TRASH OR TREASURE? - A Peripheral View
I was delighted to have the opportunity to show new and recent work at ONCA Gallery during Brighton Science Festival. Trash or Treasure was a week of enquiry into the use and misuse of plastic, a material that takes myriad forms and that has endless possibilities. The ten day exhibition also featured a series of workshops and events organised by ONCA Gallery, Brighton. It was also great to work with Nick Sayers whose recycled spheres and zero waste sculpture were also featured in the exhibition.
Experimental by nature, I have tended to place an emphasis on the possibilities inherent in a material. Predominantly, I have used Polyester resins and other oil based derivatives. The choice of material has always been an issue that has exercised me, being conscious that it is the by-product of a very controversial and limited resource – crude oil. My perspective for the time being is that this precious liquid should be used carefully and wisely. Unfortunately, the opposite is usually the case as polystyrene and other polymers are used for packaging and cheap throwaway goods.
ONCA thought that my considered use of virgin plastic, whilst controversial, would provide an interesting angle to the ongoing debate about the use of plastic during ‘Trash or Treasure’. I too, hoped that this would be the case and also that my paintings might stimulate public interest in them as objects in their own right. We agreed that I would exhibit some of my work at ONCA during the science festival and lead a workshop in the gallery.
I have several reasons for choosing to use plastic for my work, a material that seems appropriate for celebrating and reflecting the time period that we are currently living in – the ‘Plastic Age’.
The paintings explore my ongoing interest into the peripherals that I have collected from card and plastic packaging. They seem to me to be perfect hard edged landscapes in their own right and they continue to be a source of inspiration. The paintings exhibited at ONCA were made from coloured polyester – placed, poured and painted onto board. They may celebrate these hard edged landscapes, they may comment on our use and misuse of plastic. Whilst the paintings may have a subject matter, they become more than a painted representation, a copy or an illusion: the pieces are constructed and derived from a particular approach and a technique.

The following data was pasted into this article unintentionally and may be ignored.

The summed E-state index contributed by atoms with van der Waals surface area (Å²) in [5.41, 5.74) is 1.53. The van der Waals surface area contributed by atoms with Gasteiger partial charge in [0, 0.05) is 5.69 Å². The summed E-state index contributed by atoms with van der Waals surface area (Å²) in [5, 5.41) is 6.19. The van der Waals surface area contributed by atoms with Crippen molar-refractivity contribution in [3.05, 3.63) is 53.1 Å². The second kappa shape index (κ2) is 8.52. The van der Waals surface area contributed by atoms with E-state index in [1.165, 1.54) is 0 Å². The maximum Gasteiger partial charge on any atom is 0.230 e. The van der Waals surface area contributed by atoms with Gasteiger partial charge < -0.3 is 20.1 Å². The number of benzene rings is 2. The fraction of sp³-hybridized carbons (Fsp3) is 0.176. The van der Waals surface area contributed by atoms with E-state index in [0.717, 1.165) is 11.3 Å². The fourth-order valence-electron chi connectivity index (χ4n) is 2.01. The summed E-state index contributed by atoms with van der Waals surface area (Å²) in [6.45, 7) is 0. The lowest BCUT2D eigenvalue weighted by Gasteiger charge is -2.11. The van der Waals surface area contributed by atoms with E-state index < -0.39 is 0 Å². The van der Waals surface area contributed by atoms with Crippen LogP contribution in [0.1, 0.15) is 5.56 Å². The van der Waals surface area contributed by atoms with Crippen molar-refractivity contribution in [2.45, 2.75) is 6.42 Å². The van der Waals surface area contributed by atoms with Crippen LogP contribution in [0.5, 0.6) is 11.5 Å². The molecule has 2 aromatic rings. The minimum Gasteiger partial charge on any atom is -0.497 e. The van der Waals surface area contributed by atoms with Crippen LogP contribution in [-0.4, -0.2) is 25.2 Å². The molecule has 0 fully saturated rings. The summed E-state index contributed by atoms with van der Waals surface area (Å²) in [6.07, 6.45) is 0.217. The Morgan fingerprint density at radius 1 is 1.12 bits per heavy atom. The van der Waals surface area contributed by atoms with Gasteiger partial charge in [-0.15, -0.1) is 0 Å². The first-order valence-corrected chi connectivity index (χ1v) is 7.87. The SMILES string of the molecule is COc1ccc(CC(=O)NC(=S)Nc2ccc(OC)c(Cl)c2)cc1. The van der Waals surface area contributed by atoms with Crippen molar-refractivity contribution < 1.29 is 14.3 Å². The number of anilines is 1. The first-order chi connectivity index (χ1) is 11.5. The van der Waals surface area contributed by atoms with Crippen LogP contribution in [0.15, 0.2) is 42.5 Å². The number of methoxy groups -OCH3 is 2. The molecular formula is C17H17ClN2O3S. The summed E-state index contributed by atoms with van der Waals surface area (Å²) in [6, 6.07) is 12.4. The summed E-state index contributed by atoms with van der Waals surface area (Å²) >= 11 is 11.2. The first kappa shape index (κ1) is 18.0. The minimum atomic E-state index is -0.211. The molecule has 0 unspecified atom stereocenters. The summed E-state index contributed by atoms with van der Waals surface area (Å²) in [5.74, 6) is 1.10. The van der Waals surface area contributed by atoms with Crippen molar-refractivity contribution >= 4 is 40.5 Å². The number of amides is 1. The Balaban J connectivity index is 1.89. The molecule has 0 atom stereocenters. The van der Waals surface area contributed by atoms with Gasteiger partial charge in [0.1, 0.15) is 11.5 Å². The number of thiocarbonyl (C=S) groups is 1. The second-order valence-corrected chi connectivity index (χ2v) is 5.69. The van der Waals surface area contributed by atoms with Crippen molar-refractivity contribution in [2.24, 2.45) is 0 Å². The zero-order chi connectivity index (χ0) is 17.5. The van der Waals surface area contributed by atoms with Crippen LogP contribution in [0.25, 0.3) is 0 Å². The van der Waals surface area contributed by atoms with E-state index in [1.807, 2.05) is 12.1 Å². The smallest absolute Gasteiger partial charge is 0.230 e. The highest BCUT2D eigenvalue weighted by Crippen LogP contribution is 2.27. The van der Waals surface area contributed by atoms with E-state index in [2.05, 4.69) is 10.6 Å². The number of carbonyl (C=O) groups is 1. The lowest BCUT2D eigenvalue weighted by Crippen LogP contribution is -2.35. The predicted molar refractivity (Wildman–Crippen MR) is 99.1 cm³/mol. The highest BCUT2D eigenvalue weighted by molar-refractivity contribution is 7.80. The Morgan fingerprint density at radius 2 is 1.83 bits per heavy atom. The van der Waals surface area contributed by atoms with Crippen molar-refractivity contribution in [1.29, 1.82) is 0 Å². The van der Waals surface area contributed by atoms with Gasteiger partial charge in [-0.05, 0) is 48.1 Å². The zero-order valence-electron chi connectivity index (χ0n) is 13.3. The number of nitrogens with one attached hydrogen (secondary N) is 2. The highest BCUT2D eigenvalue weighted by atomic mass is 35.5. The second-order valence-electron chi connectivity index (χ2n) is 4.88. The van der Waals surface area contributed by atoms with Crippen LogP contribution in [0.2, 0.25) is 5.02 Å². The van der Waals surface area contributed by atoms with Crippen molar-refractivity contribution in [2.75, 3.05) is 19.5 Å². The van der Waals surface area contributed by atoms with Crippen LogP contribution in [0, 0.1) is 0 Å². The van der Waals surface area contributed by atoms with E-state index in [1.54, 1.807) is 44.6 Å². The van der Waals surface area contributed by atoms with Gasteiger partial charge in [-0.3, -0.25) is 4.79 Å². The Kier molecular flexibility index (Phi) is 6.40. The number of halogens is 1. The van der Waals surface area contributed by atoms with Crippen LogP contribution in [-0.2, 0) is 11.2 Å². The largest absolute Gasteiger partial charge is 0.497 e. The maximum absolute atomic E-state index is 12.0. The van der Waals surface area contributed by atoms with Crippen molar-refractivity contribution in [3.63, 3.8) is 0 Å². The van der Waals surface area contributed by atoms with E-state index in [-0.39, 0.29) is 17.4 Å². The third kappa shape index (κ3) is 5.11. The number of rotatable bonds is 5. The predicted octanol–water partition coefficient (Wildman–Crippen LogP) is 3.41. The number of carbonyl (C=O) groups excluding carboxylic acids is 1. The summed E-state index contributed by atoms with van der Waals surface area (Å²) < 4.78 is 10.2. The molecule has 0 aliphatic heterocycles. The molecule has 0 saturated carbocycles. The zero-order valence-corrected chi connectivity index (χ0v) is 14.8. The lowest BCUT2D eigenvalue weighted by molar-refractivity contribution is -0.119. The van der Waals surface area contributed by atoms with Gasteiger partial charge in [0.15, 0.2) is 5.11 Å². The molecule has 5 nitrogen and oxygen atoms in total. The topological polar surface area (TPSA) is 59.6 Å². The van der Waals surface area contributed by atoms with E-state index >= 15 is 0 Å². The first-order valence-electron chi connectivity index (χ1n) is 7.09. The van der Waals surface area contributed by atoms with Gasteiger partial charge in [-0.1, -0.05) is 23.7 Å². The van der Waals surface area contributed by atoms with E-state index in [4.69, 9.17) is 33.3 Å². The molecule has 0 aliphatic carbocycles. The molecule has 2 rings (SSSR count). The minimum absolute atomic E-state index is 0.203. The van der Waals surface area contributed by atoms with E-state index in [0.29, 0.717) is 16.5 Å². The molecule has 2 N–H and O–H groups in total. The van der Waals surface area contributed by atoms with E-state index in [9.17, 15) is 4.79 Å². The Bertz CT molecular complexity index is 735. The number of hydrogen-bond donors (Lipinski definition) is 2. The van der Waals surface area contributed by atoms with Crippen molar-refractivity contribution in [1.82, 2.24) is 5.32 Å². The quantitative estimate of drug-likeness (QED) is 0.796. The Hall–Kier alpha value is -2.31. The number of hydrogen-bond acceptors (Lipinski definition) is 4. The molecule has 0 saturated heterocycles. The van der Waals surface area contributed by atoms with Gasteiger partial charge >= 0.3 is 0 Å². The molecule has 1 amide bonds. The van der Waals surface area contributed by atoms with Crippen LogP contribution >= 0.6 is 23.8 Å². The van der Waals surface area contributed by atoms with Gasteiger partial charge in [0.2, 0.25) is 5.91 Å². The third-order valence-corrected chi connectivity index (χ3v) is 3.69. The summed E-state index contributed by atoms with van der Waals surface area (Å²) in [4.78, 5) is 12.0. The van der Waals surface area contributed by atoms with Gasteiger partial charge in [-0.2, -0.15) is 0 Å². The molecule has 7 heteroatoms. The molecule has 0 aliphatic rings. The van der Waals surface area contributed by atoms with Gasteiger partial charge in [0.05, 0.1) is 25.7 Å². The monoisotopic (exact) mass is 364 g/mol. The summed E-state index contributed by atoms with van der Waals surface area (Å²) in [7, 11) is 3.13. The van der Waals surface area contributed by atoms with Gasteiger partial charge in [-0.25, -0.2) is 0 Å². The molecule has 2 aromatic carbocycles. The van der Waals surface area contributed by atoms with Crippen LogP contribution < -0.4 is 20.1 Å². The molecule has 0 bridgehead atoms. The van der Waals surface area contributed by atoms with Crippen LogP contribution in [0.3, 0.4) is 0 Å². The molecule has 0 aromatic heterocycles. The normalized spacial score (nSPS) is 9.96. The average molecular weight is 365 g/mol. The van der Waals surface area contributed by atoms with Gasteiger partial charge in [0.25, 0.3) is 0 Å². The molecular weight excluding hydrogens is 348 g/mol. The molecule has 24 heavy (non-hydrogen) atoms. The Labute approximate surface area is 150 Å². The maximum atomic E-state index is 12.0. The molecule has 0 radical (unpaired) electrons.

The work may be characterised by a procedure: it may raise questions about the act of painting and making and the choice of subject matter, as well as the finished piece itself. I hope to produce something that becomes more than the sum of its parts and that might edge the viewer into a new place.
The team at ONCA were very helpful, enthusiastic and accommodating and I wouldn’t hesitate in recommending the Gallery and hub. My involvement in Trash or Treasure has also meant that I have re-evaluated my own use of plastic materials and re-thought how I might cut down and re–use the small but still significant waste that I produce.
You can read a longer version of this in the blog pages of the ONCA website
A testimony - 'Philip Cole is a treasure and a delight to work with: professional, thorough and attentive to detail and process. Cole's elegant works captured the attention of audiences new to ONCA, many of whom described seeing the Peripherals as the first time they had noticed the gallery as a truly contemporary art space. Cole is also a generous workshop leader and educator with time for everyone, and a calm, gentle way of making learning experiences unique and memorable for all participants.'
ONCA Creative Director